I’m writing from the airport, on the final leg home of my annual NYC trip. I had a wonderful time presenting a program at the Jacob Javitz center. The tradeshow (Photo East) was full of eager photographers who were excited to learn.
In addition to teaching, I had a great time in the city. Having spent several of my younger years there, it’s always wonderful to go back. This time I saw Meatloaf in concert and went to a musical called “The 80’s Prom.” This was really fun because you are actually at a prom that is set in 1989. It was a riot! To finish off the weekend, I saw “Spamalot” (a Monty Python spoof) on Broadway. I really love the theater. It’s such a great tool for inspiration—the colors, music and costumes always get me jazzed about trying new ideas.
I have to admit, I really didn’t want to leave the studio because we are smack in the middle of our holiday rush. However, the few days away really got me excited to get back and enjoy the next few busy months.
Well, that is if I make it back! I am in Minneapolis on a layover, not really watching the time. I looked at my watch and believing I was still on NYC time, I ran like a crazy person through the terminal thinking I was late. As I ran full force to the gate, sweat dripping down my face, I saw that the boarding door was closed. In a panic, I ran straight to the desk and started begging the man behind the counter to PLEASE let me on the plane. He looked at me and said, “I will—in about an hour when we board.”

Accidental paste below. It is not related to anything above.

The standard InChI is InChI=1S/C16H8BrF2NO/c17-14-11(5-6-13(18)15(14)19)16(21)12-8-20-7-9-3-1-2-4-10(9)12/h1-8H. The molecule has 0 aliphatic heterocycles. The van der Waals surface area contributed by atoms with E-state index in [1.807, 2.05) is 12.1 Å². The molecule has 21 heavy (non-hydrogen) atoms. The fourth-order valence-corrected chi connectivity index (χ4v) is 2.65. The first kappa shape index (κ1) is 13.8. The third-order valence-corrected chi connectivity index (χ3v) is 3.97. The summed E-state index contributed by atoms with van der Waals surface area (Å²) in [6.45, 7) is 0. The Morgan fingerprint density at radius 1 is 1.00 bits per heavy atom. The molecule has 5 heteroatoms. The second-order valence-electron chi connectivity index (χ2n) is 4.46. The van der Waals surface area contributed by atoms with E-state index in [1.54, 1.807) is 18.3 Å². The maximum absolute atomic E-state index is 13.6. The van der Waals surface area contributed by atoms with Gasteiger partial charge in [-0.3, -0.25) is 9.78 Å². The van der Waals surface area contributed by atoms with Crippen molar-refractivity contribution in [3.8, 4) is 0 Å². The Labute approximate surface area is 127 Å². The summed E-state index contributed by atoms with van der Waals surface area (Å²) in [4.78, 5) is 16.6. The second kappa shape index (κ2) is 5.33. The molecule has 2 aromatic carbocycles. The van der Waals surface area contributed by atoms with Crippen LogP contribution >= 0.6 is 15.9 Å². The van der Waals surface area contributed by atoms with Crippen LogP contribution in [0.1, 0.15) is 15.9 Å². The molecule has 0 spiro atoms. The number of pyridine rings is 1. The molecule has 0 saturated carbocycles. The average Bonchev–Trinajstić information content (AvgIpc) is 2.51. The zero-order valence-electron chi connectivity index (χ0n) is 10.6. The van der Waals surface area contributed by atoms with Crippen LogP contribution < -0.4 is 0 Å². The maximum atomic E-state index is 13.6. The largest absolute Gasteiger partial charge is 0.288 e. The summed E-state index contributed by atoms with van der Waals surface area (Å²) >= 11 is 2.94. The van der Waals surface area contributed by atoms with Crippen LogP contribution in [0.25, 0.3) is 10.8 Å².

Boy, do I feel dumb.
This past week the Sam & Dave show once again hit the road. This time we were off to Nebraska to speak for the PPN. We flew into Omaha and drove about two hours to Grand Island. The reception we received upon arrival was wonderful. We were greeted at the door and helped with our things. After a tour, we decided that we had better start working on the show, as we needed to update a bit.
Our presentation was well received. The audience seemed eager to learn and kept us busy with great questions. It was a wonderful visit. We were very sorry that we had to leave early for the airport and missed the karaoke party. Although maybe for the sake of the audience, that was a good thing.
This past Saturday Expressions Photography hosted our 4th annual Halloween Charity event. It’s always a frightfully good time. As always, we were out for blood, and The Children’s Hospital came and collected blood donations for their patients. We also collected over two tons of canned food for the Food Bank of the Rockies. We’re told our event collects more food in one day than other organizations collect in a week.
It’s always a blast to decorate the studio, and it’s wonderful to know our efforts benefit such worthwhile organizations. We go all out converting the studio into a Halloween wonderland with a spooky cemetery, haunted mansion and a pumpkin patch.
Clients love to come to this event. For the price of some canned goods or a $5 donation, they get a 4×5 portrait of their children on our haunted house porch set. Braver souls tour our haunted studio, and we always build a beautiful pumpkin patch where our more timid guests may bring their own camera and snap away.
Since 2005 I have had the privilege of working with the Denver affiliate of the Susan G. Komen Race for the Cure. I have assisted them by creating images to use in marketing materials and have been on hand to record the yearly Race for the Cure.